For this, we have to assume that there are no files named }!{.DAT in the working directory - we are going to use a file as the variable: we'll count the number of lines in the file, and if less then our target, we'll add one more '!' line. We have to use FIND to count the lines and unfortunately, it doesn't return a unique ERRORLEVEL that tells us how many matches it found. It does (MS-DOS 6.22) return a zero if it finds any match, so we can use that feature on a second FIND filter to recognize the preset count. To make the count work properly, we have to set the target count to one less than we really want (4 in this case, since we want five .ZIP files to remain in the directory.

NEW.BAT


 @echo off
 find /c "!" }!{.dat | find "%target%" > nul
 if errorlevel 1 goto inc
 del %3
 goto end
 :inc
 echo !>> }!{.dat
 :end

KEEPFIVE


 @echo off
 set target=4
 REM> }!{.dat
 call yymmddg
 pkzip %ddate% *.db
 set ddate=
 dir *.zip /b /o:-d > flist.dat
 echo.>> flist.dat
 date < flist.dat | find "Enter" > }1{.bat
 call }1{
 del flist.dat
 del }1{.bat
 del }!{.dat
 set target=
 set count=

Note that this, as the previous example, does not delete the files backed up and that, unlike the previous example, the directory listing is sorted with the newest files first (/o:-d). If you want to delete the files as they are archived, change


 pkzip %ddate% *.db 
to

 pkzip -m %ddate% *.db 

Here's an example that doesn't use the contents of the passed DIR listing - it uses the number of arguments. The idea is that files can be sorted into size categories based on the number of fields in the DIR listing, which depends on the number of commas in the size fields. This code assumes that all files of interest have extensions.

TOOBIG.BAT


 @echo off 
 set pattern=*.*
 if not %1!==! set pattern=%1
 dir /a:-d %pattern% | find /v "e" | find ":" > }{.dat
 echo.>> }{.dat 
 date < }{.dat | find "En" > }{.bat
 echo @echo off> new.bat
 echo shift>> new.bat
 echo shift>> new.bat
 echo set f=%%7>> new.bat
 echo if not %%f%%!==! del %%1.%%2>> new.bat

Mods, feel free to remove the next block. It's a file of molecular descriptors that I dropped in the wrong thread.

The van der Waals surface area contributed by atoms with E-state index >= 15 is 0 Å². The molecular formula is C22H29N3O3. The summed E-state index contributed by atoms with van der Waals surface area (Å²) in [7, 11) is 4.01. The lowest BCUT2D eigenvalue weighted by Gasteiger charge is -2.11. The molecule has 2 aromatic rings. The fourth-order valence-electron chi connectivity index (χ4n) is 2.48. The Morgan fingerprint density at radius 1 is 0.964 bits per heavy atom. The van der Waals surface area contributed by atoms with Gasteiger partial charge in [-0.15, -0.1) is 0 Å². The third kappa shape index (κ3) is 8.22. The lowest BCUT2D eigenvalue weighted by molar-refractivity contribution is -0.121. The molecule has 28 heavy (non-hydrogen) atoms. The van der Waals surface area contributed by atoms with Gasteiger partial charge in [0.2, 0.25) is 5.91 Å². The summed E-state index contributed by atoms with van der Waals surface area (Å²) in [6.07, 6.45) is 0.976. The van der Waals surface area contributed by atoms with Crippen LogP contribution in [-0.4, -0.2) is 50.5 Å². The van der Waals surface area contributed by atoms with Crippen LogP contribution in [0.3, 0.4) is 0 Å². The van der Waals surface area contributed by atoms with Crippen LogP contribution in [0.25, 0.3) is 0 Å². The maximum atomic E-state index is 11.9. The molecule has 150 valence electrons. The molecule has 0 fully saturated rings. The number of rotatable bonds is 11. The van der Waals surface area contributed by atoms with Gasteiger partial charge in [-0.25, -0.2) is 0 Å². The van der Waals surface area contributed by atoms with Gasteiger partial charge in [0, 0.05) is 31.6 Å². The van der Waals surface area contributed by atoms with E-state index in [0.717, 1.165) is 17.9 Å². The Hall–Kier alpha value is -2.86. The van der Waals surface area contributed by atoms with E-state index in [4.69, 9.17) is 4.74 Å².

call }{
 for %%a in ( }{.bat }{.dat new.bat ) do del %%a
 for %%a in ( pattern f ) do set %%a=
 

The default search pattern is "*.*" - if an argument is given, it must be a valid DIR search pattern. This example is hard coded to delete all files that match the pattern and are over 999,999 bytes long. The size group selected is controlled by the argument number following the "%%" in echo set f=%%7>> new.bat. Things get a bit stickier if we need to use %10 - there isn't any %10. We can't just stick in a bunch of SHIFT commands - we have to save the filename first. I'll omit the obvious code. The two shift command already present get rid of the two fields left over from the DATE "Enter" string, which puts the file's base name in the first argument: %1.




So far all these examples have been contrived to illustrate points about list processing and the only list source shown was DIR. This example is a real program - one in continuous use as part of a student-proofing scheme for a package running on other machines. This program gets the user IDs of any users logged in from the four machines running the package and monitors the user's home directory root for a flag file created by a watchdog on the machine running the package being monitored. When found, it changes the user's password to a random string, effectively locking the user's account, and logs the event. In the following, D: is a RAMDRIVE, O: is the daemon's home directory, R: is the drive with the user's directories, USERS.EXE is a utility that generates a list of users meeting certain criteria (here the criterion is the type of Network Interface Card in the user's machine, which limits the search to a certain class of machines), and the command to change the password is in the flag file (~ALARM~.BAT), which is executed as the payload of ME280.BAT.